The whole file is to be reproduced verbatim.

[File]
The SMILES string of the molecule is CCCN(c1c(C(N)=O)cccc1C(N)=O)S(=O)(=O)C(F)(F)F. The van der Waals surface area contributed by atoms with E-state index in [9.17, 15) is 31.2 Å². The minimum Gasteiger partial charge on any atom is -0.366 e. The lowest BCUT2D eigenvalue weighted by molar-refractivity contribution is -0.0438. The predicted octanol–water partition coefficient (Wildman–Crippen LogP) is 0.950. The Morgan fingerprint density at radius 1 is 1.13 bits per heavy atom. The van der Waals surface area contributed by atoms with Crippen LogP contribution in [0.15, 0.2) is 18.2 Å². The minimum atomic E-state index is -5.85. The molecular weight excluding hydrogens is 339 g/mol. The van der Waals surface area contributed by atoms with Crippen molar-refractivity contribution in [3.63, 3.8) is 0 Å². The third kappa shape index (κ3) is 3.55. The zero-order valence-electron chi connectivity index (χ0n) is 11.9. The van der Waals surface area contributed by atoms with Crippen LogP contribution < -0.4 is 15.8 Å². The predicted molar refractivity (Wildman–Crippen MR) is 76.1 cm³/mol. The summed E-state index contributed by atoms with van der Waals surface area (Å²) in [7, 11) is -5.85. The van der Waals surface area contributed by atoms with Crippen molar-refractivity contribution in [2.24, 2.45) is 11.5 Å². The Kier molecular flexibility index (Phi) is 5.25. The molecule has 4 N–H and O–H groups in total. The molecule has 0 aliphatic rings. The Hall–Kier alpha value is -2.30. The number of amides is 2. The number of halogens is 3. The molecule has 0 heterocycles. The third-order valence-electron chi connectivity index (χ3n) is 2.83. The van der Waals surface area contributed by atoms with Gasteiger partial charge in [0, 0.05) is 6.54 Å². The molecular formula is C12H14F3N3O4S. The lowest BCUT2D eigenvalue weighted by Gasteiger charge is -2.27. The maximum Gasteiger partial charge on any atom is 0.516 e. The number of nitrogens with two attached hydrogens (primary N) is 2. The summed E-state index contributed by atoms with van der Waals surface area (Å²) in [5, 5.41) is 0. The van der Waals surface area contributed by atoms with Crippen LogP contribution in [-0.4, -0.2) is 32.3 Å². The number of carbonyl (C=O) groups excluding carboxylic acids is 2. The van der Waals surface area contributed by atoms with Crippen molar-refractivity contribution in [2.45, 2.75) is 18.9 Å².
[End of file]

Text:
The SMILES string of the molecule is CCCN(c1c(C(N)=O)cccc1C(N)=O)S(=O)(=O)C(F)(F)F. The van der Waals surface area contributed by atoms with E-state index in [9.17, 15) is 31.2 Å². The minimum Gasteiger partial charge on any atom is -0.366 e. The lowest BCUT2D eigenvalue weighted by molar-refractivity contribution is -0.0438. The predicted octanol–water partition coefficient (Wildman–Crippen LogP) is 0.950. The Morgan fingerprint density at radius 1 is 1.13 bits per heavy atom. The van der Waals surface area contributed by atoms with Crippen LogP contribution in [0.15, 0.2) is 18.2 Å². The minimum atomic E-state index is -5.85. The molecular weight excluding hydrogens is 339 g/mol. The van der Waals surface area contributed by atoms with Crippen molar-refractivity contribution in [3.63, 3.8) is 0 Å². The third kappa shape index (κ3) is 3.55. The zero-order valence-electron chi connectivity index (χ0n) is 11.9. The van der Waals surface area contributed by atoms with Crippen LogP contribution < -0.4 is 15.8 Å². The predicted molar refractivity (Wildman–Crippen MR) is 76.1 cm³/mol. The summed E-state index contributed by atoms with van der Waals surface area (Å²) in [7, 11) is -5.85. The van der Waals surface area contributed by atoms with Crippen molar-refractivity contribution in [2.24, 2.45) is 11.5 Å². The Kier molecular flexibility index (Phi) is 5.25. The molecule has 4 N–H and O–H groups in total. The molecule has 0 aliphatic rings. The Hall–Kier alpha value is -2.30. The number of amides is 2. The number of halogens is 3. The molecule has 0 heterocycles. The third-order valence-electron chi connectivity index (χ3n) is 2.83. The van der Waals surface area contributed by atoms with Gasteiger partial charge in [0, 0.05) is 6.54 Å². The molecular formula is C12H14F3N3O4S. The lowest BCUT2D eigenvalue weighted by Gasteiger charge is -2.27. The maximum Gasteiger partial charge on any atom is 0.516 e. The number of nitrogens with two attached hydrogens (primary N) is 2. The summed E-state index contributed by atoms with van der Waals surface area (Å²) in [5, 5.41) is 0. The van der Waals surface area contributed by atoms with Crippen LogP contribution in [-0.4, -0.2) is 32.3 Å². The number of carbonyl (C=O) groups excluding carboxylic acids is 2. The van der Waals surface area contributed by atoms with Crippen molar-refractivity contribution in [2.45, 2.75) is 18.9 Å².